- Rolled oats: the oats can be left out if you prefer – I often omit them – though it is better to increase the amount of flour used by a couple spoonfuls in this case as the oats do absorb a fair amount of water.
- Cocoa powder: make sure you’re using 100% cocoa powder, not hot cocoa drink powder. There shouldn’t be anything like sugar or milk powder in it.
- Yeast (dry or fresh) or active sourdough starter: traditional yeast (not quick rise) is ideal, but it doesn’t make that much of a difference. Active starter can be any starter made with a gluten-containing flour – rye, plain flour, spelt, and so on. There’s a recipe in my cookbook for rye sourdough starter.
- Add-ins: dried fruit, seeds, and nuts can be added to the dough as well. I recommend mixing it in after the bulk rise (overnight) before placing the dough into the tin to rise a second time. Raisins, dried cranberries, and sunflower seeds are my favourite additions. You can also top the loaf with seeds, which makes for a very pretty gift.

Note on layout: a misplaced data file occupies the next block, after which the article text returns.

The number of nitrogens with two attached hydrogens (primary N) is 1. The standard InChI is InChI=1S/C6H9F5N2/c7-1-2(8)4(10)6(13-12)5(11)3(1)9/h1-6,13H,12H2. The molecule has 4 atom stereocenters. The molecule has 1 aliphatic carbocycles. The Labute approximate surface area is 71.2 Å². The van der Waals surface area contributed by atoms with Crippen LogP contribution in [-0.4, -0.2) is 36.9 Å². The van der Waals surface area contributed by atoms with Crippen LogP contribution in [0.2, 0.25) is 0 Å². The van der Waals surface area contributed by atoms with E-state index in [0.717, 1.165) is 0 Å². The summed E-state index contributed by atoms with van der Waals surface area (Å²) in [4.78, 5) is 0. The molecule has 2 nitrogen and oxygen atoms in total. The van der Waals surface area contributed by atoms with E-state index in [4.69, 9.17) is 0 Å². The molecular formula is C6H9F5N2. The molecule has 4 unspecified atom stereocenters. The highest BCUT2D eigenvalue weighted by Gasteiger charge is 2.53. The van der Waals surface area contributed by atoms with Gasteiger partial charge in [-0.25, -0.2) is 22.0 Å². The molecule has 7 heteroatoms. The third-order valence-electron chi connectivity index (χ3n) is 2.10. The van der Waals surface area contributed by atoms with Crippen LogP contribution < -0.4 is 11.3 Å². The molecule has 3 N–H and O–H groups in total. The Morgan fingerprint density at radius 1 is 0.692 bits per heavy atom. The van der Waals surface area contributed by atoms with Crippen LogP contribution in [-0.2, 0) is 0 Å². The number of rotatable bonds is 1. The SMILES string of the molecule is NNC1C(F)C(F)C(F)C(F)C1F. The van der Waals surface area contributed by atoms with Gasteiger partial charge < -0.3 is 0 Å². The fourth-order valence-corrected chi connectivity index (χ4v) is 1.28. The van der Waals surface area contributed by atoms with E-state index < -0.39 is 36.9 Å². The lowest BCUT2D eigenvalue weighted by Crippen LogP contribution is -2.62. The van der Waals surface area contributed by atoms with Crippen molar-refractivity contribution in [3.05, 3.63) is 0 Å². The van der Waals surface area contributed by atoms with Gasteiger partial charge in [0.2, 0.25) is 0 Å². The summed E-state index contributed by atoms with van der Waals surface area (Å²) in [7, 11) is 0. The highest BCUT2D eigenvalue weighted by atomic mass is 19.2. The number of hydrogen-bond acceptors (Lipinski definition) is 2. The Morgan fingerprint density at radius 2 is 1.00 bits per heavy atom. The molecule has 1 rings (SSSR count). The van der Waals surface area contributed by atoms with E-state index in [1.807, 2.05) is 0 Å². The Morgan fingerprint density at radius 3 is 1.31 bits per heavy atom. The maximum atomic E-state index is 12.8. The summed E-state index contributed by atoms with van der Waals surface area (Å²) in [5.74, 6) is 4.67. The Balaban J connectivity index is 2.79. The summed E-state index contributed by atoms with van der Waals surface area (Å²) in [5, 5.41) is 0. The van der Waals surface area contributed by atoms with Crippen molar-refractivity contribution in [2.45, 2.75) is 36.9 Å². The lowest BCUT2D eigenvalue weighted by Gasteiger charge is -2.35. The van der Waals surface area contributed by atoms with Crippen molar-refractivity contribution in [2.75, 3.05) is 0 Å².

Step by Step
See the recipe card notes for instructions on how to make this into a sourdough loaf. The step-by-step photos show the sourdough method because the video shows it made with yeast, so in the interest of maximum information, I wanted to include both.
1. Add wet ingredients: add the water, maple syrup, and active starter to a large bowl. The starter should float. If using fresh yeast, add it now.
2. Mix: whisk to combine well.
3. Add dry ingredients: stir in the flours, oats, cocoa, and salt. Add the dry yeast now if using that method and stir into a shaggy dough.
4. Rise: cover with a plate, board, or tea towel, and set it into a room temperature, draft free place for about 12 hours.